This morning, many of us thought she was gone.
Qandeel Baloch, notorious for her risqué videos on social media, appeared to have amassed enough haters to get her 400,000 follower-strong Facebook page temporarily blocked.
Qandeel shot to new heights of infamy this month when she announced her intention to perform a strip dance for Pakistan cricket captain Shahid Afridi if he succeeded in leading his team to victory on the T20 match against India.
She even launched a "trailer" of her performance before the match, promising "[a full] film" upon Pakistan's victory.
The video appeared to be the tipping point for Facebook users in Pakistan. Many, many people seem to have reported her page for nudity, resulting in a temporary block on her page.
"She must be arrested for spreading vulgarity," insisted one Facebook user.
["You have spoiled the reputation of the Baloch people. You're a fake Baloch. This is shamelessness at its peak]," another said.
"To all [my] Pakistani brothers, don't get me wrong but... [if Pakistan loses tomorrow, we lose respect, and if we win tomorrow, we also lose respect.] Hahahahaha. By the way, don't get me wrong haan," said a third.
While Pakistan doesn't have problems with sex, it's apparent that it has problems with open references to sex.
According to Facebook's community standards, "photographs of people displaying genitals or focusing in on fully exposed buttocks" and "some images of female breasts if they include the nipple" are removed, while "explicit images of sexual intercourse" and "descriptions of sexual acts that go into vivid detail" are also prohibited.
It turns out that Qandeel hadn't violated any of these policies and her page was soon reinstated by Facebook.
Qandeel feigned hurt upon her return:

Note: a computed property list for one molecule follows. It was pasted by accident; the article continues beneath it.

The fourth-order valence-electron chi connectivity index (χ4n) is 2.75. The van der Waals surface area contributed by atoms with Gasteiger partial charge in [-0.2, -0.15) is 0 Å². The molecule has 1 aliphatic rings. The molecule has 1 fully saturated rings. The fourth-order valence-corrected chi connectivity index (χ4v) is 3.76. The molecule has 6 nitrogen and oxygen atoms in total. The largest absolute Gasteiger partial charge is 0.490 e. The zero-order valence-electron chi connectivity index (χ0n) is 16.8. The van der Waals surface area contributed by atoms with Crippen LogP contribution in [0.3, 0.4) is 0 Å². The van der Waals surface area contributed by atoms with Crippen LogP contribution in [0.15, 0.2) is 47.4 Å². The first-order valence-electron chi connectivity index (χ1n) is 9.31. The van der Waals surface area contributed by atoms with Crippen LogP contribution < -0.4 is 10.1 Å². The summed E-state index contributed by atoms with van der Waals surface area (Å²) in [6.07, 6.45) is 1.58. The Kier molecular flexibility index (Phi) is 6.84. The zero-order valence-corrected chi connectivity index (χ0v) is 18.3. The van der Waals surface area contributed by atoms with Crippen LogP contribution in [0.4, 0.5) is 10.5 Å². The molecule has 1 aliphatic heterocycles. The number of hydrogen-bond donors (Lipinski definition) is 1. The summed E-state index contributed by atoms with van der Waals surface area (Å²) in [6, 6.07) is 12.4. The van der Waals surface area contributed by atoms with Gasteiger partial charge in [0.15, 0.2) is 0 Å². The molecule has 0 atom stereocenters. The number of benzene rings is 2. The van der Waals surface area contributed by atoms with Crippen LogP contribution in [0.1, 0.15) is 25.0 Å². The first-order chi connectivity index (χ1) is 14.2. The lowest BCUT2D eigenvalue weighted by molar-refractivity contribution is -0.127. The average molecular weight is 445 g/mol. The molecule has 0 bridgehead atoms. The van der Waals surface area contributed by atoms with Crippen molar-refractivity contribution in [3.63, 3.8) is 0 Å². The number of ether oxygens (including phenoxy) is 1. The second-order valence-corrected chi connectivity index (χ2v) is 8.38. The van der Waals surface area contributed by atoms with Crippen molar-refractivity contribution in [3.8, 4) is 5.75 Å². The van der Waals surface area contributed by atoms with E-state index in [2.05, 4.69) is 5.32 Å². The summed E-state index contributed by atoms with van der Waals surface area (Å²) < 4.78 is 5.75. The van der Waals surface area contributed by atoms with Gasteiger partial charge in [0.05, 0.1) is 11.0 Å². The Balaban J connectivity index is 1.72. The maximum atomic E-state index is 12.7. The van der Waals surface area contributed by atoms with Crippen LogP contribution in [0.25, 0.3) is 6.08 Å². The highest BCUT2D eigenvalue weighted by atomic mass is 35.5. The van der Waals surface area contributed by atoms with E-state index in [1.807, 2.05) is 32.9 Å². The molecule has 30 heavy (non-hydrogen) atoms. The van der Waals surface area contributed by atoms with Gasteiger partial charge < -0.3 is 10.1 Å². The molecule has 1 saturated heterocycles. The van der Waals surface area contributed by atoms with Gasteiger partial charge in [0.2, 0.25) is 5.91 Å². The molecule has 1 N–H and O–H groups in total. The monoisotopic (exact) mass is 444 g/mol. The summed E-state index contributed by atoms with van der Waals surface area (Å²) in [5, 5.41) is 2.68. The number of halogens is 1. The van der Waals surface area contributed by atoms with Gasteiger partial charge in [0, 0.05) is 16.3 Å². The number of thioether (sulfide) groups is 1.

"Aaj se no video. Get lost tharki awam (I won't post videos on Facebook anymore. Get lost, you perverts)," she said in a message.
Facebook admits that their policies about nudity are in place "because some audiences within our global community may be sensitive to this type of content – particularly because of their cultural background or age." So what about the strip tease offer and subsequent teaser was so offensive that it organised droves on Facebook to clamp down on Qandeel?
While Qandeel is often scantily clad and behaves in sexually suggestive ways in her videos, these videos may have been her first open reference to an act of a sexual nature.
It's apparent that Pakistan has problems with open references to sex. The campaign against Qandeel is an instance of the same knee-jerk reaction that inspired the call for ban on the Josh condom ad that actually suggested that condoms are good for your sex life (and thus marriage), and not just a birth spacing mechanism, like other condom adverts.
Contrast this with the fact that we're at a time when the commercial value of sex appeal is being realised, what with item numbers being used to market big-budget films.
Is the general Pakistani entertainment-consuming audience caught between two opposing impulses?
Pakistan is seeing a surge, although slight, in people pushing their sex appeal — mainstream actresses like Mehwish Hayat and Ayesha Omar, who were hitherto only pretty faces on TV, are turning on the charm in dance numbers, while male models and actors are stripping down to reveal bare chests on Instagram. All of them toe the fine line between what's construed as morally right and wrong, and Qandeel's Facebook followers clearly think she went too far. But is this just her cover letter for a TV studio/film producer to pick her up for a big gig?
Mathira, controversial yogi/TV host who's also put up steamy photo shoots on Facebook in the past, now has signed on to two movies. Veena Malik got a Ramzan show after her nearly nude cover on FHM India, although the public outcry soon resulted in its cancellation. So, is Qandeel just capitalising on the visibility of risqué content, differentiating herself from her competition?
It's possible. Qandeel's 'career' highlights are comprised of TV appearances where her antics gave her the spotlight, much more than her TV plays and magazine shoots. The memory of her Pakistan Idol audition lingers, while she prides herself on being a morning show 'favourite', her cattiness bringing on the drama that makes ratings shoot up.
Is the general Pakistani entertainment-consuming audience caught between two opposing impulses? On the one hand we seem to have developed a taste for reality-TV culture and want to know every juicy detail about the lives of 'famous' people. On the other hand, we hold tightly to our ideas of what constitutes 'moral' vs 'immoral' behavior for these very same people.
While there's much brouhaha about objectionable/explicit content, it appears significant numbers are tuning in to watch tamer titillation on screens big and small.
So what's next? Since Qandeel's page has been reinstated, we'll just have to keep an eye on her to find out.